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The Sour Poi Awards 2013

Celebrating the best of the worst of 2013 — the dumb, the deranged and the indefensible.


(page 4 of 5)




UH football coach Norm Chow had a rough season, winning only a single game. After one particularly brutal loss in November, against Utah State, Norm was quoted by a reporter as saying, “I’m too old for this.” He later rushed to disavow the statement, saying, “I’m not going to quit ever,” and clarifying that he had been speaking tongue-in-cheek.


UH athletic director Ben Jay sparked a mini-firestorm of controversy among long-time fans in February when he announced that all of the UH men’s sports teams were going to be known simply as Warriors, dropping the “Rainbow” moniker entirely. He clearly underestimated Hawaii’s love for its ‘Bows—just three months later, he reversed his decision, naming all the men’s teams, “Rainbow Warriors.”


The University of Hawaii’s distinctive “H” logo has turned out to be unexpectedly popular with Mainland high school teams. This fall, UH sent a cease-and-desist notice to the Hooker Horney Toads, an Oklahoma high school team that was using the distinctive jagged H on its helmets, except in purple. The Horney Toads weren’t the first to appropriate the logo—in 2010, UH came to a licensing agreement with the Hightower Hurricanes in Texas, which had also been repping the H.


“‘Time to go back on shore,’ Surfer Tells Self After Shark Attack”
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Former UH president Evan Dobelle may have gotten out of the Islands with a $1 million settlement in 2004, despite accusations of mismanagement and deception, but he never managed to escape trouble entirely. In November, he retired as president of Westfield State University in Massachusetts, after being placed on leave so the school could investigate allegations that Dobelle was recklessly spending school funds for personal expenses.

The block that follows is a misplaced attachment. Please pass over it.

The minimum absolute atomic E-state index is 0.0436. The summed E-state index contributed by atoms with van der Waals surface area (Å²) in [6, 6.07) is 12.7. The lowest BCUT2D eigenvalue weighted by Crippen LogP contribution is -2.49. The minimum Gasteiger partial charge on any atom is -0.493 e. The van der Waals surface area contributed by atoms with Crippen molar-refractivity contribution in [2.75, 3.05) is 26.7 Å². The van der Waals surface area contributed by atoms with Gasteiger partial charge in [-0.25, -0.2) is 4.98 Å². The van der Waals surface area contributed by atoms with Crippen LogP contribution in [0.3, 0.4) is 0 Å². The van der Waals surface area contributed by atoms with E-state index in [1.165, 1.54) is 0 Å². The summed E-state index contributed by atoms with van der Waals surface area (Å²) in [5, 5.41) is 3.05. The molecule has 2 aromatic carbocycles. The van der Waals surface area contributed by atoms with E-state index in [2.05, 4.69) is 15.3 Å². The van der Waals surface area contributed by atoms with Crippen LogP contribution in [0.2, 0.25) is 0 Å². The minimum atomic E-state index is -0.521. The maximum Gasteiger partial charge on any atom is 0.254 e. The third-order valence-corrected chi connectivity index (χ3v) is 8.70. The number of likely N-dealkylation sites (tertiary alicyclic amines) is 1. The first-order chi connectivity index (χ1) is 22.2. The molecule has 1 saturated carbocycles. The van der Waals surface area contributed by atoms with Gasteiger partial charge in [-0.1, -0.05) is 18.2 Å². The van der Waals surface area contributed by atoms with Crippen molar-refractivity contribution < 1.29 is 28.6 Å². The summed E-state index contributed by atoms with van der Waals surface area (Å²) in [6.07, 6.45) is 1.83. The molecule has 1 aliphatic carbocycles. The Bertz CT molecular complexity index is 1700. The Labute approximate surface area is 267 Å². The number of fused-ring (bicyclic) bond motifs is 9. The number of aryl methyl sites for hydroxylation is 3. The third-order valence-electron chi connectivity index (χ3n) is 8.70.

In June, the federal government demanded that Hawaii give back more than half a million dollars in stimulus funds, after learning that it had been used to buy computers and multimedia equipment for a nonprofit three years ago, but that the equipment was never even taken out of its boxes. Federal officials, understandably, called it “not a prudent or reasonable” use of their money.


In May, Halekulani Hotel apologized to Hawaiian musician Weldon Kekauoha after he and his family, who were at the hotel’s pool, enjoying a Mother’s Day weekend staycation, were questioned by security guards after another guest did not believe they were guests. Said Kekauoha, “It’s quite obvious that we were singled out purely because of the color of our skin.”



Eva Laird Smith announced her resignation from her position as executive director of the State Foundation on Culture and the Arts in November after a flap over the misuse of a 1968 photo of kumu hula Iolani Luahine. The headless image of the renowned Hawaiian cultural figure appeared in promotional material for Hawaii Fashion Month, and on coffee mugs, T-shirts, tote bags and other swag, offending many in the Native Hawaiian community.


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